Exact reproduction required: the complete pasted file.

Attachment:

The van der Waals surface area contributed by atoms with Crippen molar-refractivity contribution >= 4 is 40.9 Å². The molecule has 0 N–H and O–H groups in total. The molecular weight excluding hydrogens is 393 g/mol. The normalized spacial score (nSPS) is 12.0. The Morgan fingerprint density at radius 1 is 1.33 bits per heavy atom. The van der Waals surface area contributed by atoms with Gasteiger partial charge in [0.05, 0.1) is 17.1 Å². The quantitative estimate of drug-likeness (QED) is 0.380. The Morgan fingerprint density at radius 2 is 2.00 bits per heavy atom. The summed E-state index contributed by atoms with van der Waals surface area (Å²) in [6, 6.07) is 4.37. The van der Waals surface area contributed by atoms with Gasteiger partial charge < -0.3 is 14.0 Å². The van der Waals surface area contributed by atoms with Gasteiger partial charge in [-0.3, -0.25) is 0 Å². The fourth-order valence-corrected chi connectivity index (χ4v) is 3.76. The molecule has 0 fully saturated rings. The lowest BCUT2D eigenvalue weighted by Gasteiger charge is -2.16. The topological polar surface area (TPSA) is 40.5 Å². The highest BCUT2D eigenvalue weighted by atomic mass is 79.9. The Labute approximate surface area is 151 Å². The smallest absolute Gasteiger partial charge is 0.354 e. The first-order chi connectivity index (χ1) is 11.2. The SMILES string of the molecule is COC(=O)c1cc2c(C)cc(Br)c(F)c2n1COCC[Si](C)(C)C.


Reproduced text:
The van der Waals surface area contributed by atoms with Crippen molar-refractivity contribution >= 4 is 40.9 Å². The molecule has 0 N–H and O–H groups in total. The molecular weight excluding hydrogens is 393 g/mol. The normalized spacial score (nSPS) is 12.0. The Morgan fingerprint density at radius 1 is 1.33 bits per heavy atom. The van der Waals surface area contributed by atoms with Gasteiger partial charge in [0.05, 0.1) is 17.1 Å². The quantitative estimate of drug-likeness (QED) is 0.380. The Morgan fingerprint density at radius 2 is 2.00 bits per heavy atom. The summed E-state index contributed by atoms with van der Waals surface area (Å²) in [6, 6.07) is 4.37. The van der Waals surface area contributed by atoms with Gasteiger partial charge < -0.3 is 14.0 Å². The van der Waals surface area contributed by atoms with Gasteiger partial charge in [-0.3, -0.25) is 0 Å². The fourth-order valence-corrected chi connectivity index (χ4v) is 3.76. The molecule has 0 fully saturated rings. The lowest BCUT2D eigenvalue weighted by Gasteiger charge is -2.16. The topological polar surface area (TPSA) is 40.5 Å². The highest BCUT2D eigenvalue weighted by atomic mass is 79.9. The Labute approximate surface area is 151 Å². The smallest absolute Gasteiger partial charge is 0.354 e. The first-order chi connectivity index (χ1) is 11.2. The SMILES string of the molecule is COC(=O)c1cc2c(C)cc(Br)c(F)c2n1COCC[Si](C)(C)C.